Questions about youth service as graduates become ‘teachers’

Amid an acute shortage of teachers in both elementary and secondary schools across Nigeria, graduates – many of whom have no formal training in pedagogy – are being posted to schools to teach during the year-long National Youth Service Corps (NYSC) programme. However, academics and other stakeholders say these ‘teachers’ will do more harm than good.

It is compulsory for Nigerians below 30 who graduate from higher education institutions within and outside Nigeria, to participate in the programme as a requirement for formal employment in the country.

In 2017, about 300,000 graduates were mobilised for the NYSC and, while the corps members (as the participating graduates are called) are posted to different sectors, about 60% of them are deployed in schools to fill the gap created by inadequately qualified teachers, Vanguard reported.

Reflecting on a national personnel audit conducted on public and private basic education schools in the country, the executive secretary of the Universal Basic Education Commission, Dr Hamid Bobboyi, recently said Nigeria had a shortage of 277,537 teachers. He said that 10% of government-owned primary (elementary) schools in three states have only one teacher each, teaching all the pupils in each of the schools, the Nigerian Tribune reported on 25 February 2022.

Teachers or cheaters?

Isaac Ajayi, a professor of educational management at the Ekiti State University, Ado Ekiti, criticised the idea of posting graduates not trained as teachers to elementary and secondary schools, which he described as critical stages in formal education.

“Only corps members who graduate from the faculty of education in the universities should be posted to teach in schools. Those without teaching qualifications lack the methodology of teaching. So, instead of being teachers, they will be cheaters,” he told University World News.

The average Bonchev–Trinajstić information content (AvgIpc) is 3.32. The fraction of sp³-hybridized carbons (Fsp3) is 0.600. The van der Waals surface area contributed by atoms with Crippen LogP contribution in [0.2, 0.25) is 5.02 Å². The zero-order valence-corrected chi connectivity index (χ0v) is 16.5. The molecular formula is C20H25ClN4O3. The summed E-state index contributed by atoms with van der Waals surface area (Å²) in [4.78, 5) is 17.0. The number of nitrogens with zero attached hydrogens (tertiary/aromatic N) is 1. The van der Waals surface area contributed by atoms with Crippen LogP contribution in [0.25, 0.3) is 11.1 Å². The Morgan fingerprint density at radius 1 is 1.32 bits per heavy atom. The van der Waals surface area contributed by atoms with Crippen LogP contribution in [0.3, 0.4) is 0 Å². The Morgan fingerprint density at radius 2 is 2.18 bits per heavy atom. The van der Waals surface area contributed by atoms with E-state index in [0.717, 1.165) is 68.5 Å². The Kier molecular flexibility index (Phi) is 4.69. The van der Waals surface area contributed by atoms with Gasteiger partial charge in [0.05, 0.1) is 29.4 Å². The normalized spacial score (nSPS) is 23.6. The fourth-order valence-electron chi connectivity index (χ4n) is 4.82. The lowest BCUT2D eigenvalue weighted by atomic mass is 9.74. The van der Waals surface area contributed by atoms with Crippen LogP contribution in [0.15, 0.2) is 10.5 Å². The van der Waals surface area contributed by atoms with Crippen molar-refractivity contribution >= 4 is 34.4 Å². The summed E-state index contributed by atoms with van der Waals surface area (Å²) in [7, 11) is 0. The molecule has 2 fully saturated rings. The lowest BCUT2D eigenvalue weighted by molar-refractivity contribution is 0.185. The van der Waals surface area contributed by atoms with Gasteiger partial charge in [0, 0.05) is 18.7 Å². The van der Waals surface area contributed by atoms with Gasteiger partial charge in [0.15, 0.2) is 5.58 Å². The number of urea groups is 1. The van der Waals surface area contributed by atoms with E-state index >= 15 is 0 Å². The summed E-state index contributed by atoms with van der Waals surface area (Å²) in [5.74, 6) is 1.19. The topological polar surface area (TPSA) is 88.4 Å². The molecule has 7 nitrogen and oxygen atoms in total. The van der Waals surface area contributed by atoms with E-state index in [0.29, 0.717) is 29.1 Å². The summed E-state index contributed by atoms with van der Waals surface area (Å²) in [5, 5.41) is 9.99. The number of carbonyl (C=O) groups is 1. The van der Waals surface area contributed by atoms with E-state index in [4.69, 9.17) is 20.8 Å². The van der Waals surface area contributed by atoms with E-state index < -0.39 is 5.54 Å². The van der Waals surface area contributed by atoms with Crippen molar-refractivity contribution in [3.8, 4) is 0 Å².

Ajayi said teaching requires knowledge of psychology, philosophy and sociology of education not known to many corps members. He stated that using such graduates as teachers would affect students’ performance.

He said: “Corps members without teaching education won’t be able to take cognisance of the individual differences of the learners. It is one thing to have knowledge of the subject; it is another thing to have the knowledge of how to teach the subject. When you are teaching, there are three domains of learning that must be considered: the cognitive domain [the knowledge itself], the affective domain [the value system], and the psychomotor domain which deals with skills acquisition.

“Whoever has not undergone teacher education at any level cannot effectively impart knowledge about the three domains of learning. The cognitive aspect is what non-professionals will rely on and it is not enough.”

Managing the crisis

Principal Anselm Izuagie, president of Africa Confederation of Principals, decried the lack of ability of many corps members to teach, saying that school administrators go the extra mile to manage the situation. “Many of them don’t know anything about teaching and it is a problem for those of us who are school managers to get them used to the system and be able to [make an] impact,” Izuagie told University World News.

He said schools that have good systems give the corps members some orientation in teaching, but this is not available in schools with few teachers and poor infrastructure. Izuagie noted that on many occasions, school administrators are helpless and find it difficult to combine administrative work with training the corps members, adding that, in the absence of competent teachers, they make do with what they have.

“The purpose of sending them [the corps members] to schools by the federal government to assist in teaching is defeated because they do not know the art of teaching. For the students, it is as good as if they are not taught. The corps members are deficient in teaching, so they attempt to lecture instead. And when students ask questions, they get angry. If you are a good teacher and knowledgeable, students will like you, but when you are not, you kill their interest.”

Abubakar Hamman-Tukur, a professor in the faculty of education at the University of Maiduguri, Borno State, said that, as a stop-gap measure, a crash course in teaching should be organised for corps members before they are deployed in classrooms.

“If there are not enough teachers, then schools have to use what they have. We must learn how to manage them. They need to be trained in the rudiments of teaching, principles, and methods of teaching as well as assessment and evaluation.

“A short course on these basic principles of teaching can be put together for them. It is unfair to just post them to schools and leave them like that. If they are posted to schools without any training, they will be doing more harm than good.”